The Ohio Chamber also was successful in preserving language incorporated into the budget that makes it clear that employers are not required to permit or accommodate an employee’s use of medical marijuana in or outside of the workplace.

Also of interest to employers – especially those who continue to struggle with workforce challenges – HB 110 contains additional funds for the TechCred program and makes available statewide an innovative program designed to address the “benefit cliff” problem. TechCred, launched in 2019, assists employers in “upskilling” their existing workforce as well as attracting prospective employees by providing state grant dollars to businesses to help underwrite the training costs for employees pursuing industry-recognized, technology-focused credentials.

The benefit cliff problem occurs when lower-income workers, as they move up the income scale, fall outside the eligibility range for some benefits and lose access to those support programs. With the goal of putting these workers on a path to self-sufficiency and success, the new “Employment Incentive Program,” based on an Allen County pilot program created in 2018, will function as a tiered incentive that provides cash stipends to help offset reductions in public assistance benefits to participants that achieve benchmarks over an 18-month period.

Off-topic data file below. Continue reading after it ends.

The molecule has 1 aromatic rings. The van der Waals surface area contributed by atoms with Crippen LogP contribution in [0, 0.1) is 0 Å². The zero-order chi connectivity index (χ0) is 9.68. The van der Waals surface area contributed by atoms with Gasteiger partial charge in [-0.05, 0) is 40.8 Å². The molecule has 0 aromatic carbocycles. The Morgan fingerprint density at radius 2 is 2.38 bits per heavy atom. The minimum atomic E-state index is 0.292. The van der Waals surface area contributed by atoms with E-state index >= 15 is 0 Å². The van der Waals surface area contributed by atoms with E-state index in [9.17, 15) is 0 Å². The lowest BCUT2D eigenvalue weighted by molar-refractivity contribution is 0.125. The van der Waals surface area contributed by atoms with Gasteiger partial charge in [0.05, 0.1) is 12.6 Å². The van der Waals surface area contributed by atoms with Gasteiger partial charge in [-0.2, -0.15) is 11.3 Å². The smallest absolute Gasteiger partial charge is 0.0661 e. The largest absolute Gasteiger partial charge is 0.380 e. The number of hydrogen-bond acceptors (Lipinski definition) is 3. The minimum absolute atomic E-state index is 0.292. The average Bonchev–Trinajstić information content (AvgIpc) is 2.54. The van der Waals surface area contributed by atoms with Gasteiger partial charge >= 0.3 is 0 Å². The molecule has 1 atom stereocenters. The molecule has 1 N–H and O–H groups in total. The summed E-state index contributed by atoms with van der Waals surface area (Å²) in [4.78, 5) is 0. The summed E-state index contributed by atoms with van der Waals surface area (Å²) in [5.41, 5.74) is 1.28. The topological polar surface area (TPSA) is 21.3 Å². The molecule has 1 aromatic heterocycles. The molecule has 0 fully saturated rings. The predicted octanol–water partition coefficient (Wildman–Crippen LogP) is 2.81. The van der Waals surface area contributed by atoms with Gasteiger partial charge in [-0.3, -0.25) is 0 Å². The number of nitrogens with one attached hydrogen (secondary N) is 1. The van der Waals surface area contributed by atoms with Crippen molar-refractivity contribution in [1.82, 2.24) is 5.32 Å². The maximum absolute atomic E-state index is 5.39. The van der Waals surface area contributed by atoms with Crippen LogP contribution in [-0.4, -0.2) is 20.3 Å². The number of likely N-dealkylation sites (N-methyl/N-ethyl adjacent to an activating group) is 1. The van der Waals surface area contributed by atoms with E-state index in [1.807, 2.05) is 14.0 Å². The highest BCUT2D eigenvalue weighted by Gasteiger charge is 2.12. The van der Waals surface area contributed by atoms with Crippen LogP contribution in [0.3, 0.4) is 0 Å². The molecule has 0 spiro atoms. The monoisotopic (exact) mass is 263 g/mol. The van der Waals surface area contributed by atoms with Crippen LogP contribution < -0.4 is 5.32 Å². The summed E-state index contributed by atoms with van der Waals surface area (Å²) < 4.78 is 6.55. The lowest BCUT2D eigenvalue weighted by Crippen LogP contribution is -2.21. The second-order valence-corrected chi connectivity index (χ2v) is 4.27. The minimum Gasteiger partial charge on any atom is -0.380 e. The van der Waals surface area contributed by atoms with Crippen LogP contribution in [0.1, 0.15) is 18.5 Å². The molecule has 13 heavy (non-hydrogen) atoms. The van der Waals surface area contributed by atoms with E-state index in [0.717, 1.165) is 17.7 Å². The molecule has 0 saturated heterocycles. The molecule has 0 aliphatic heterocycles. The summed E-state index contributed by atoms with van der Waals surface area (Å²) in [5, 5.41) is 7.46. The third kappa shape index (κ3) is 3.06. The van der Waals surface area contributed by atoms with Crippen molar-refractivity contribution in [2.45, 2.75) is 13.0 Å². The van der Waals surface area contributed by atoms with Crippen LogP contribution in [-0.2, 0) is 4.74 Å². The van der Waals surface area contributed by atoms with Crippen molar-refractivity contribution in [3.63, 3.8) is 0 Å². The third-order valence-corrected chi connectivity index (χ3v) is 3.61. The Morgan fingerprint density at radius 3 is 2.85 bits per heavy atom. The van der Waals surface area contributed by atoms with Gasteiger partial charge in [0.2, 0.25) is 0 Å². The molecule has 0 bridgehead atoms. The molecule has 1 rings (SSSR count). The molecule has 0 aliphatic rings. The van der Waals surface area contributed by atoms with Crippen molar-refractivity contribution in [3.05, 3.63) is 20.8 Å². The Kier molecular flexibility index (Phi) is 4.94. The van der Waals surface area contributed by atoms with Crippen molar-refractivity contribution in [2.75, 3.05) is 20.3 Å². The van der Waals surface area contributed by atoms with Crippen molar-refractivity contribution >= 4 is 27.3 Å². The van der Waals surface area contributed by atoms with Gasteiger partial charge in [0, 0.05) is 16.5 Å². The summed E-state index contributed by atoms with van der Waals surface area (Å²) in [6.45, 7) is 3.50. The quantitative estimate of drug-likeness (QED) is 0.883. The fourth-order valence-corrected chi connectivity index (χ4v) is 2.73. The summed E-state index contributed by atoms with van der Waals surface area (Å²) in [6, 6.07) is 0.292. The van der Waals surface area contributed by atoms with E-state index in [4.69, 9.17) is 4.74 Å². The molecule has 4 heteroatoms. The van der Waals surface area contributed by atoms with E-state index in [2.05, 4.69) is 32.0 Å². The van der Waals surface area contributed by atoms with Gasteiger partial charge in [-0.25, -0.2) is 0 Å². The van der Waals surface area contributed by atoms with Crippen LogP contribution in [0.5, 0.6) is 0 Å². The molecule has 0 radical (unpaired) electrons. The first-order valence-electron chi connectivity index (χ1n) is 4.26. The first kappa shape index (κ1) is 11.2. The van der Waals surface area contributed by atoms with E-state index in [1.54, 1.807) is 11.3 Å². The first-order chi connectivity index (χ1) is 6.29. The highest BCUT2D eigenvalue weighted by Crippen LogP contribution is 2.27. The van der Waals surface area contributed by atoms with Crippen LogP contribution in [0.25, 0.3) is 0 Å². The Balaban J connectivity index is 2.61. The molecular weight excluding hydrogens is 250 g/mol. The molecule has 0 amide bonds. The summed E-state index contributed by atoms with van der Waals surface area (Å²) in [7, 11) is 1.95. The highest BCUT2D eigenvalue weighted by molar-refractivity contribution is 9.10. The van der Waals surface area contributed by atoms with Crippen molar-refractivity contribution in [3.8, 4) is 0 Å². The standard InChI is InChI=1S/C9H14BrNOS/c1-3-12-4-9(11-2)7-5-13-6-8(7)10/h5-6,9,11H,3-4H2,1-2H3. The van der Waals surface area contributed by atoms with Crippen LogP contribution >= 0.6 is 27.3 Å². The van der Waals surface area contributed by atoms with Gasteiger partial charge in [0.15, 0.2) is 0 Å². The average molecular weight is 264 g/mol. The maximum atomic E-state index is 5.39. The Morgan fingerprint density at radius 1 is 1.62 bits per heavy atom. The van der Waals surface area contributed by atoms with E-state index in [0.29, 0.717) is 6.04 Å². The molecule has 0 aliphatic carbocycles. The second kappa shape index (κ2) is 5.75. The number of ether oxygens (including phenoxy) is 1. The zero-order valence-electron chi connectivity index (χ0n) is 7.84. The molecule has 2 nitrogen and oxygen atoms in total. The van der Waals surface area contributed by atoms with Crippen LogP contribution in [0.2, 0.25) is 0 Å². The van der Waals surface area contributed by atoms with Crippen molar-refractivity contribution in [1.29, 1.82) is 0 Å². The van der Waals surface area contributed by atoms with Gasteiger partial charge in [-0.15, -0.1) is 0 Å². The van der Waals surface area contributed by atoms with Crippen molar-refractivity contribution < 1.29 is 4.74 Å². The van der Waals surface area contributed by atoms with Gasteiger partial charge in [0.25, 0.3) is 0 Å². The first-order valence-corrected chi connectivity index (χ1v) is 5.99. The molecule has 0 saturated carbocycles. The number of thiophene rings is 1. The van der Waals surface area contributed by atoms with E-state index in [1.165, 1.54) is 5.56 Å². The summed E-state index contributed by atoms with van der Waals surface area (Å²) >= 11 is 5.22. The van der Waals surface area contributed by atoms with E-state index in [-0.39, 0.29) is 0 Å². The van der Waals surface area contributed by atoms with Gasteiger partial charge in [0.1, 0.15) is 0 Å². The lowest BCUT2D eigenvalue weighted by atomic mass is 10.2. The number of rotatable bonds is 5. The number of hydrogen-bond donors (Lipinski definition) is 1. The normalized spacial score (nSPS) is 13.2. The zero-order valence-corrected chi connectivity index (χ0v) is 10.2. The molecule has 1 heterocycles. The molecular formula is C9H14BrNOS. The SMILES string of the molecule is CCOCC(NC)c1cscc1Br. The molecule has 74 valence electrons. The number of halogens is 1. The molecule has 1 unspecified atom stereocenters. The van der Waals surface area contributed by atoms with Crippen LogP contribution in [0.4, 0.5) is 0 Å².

The conference report also settled the question of whether or not – and how much – to fund the state’s new Broadband Expansion Grant Program. This program, supported by the Ohio Chamber, seeks to deploy broadband service to some of the 300,000 Ohio households that currently lack access to high-speed internet. The total amount of funding available over the two-year period was set at $250 million.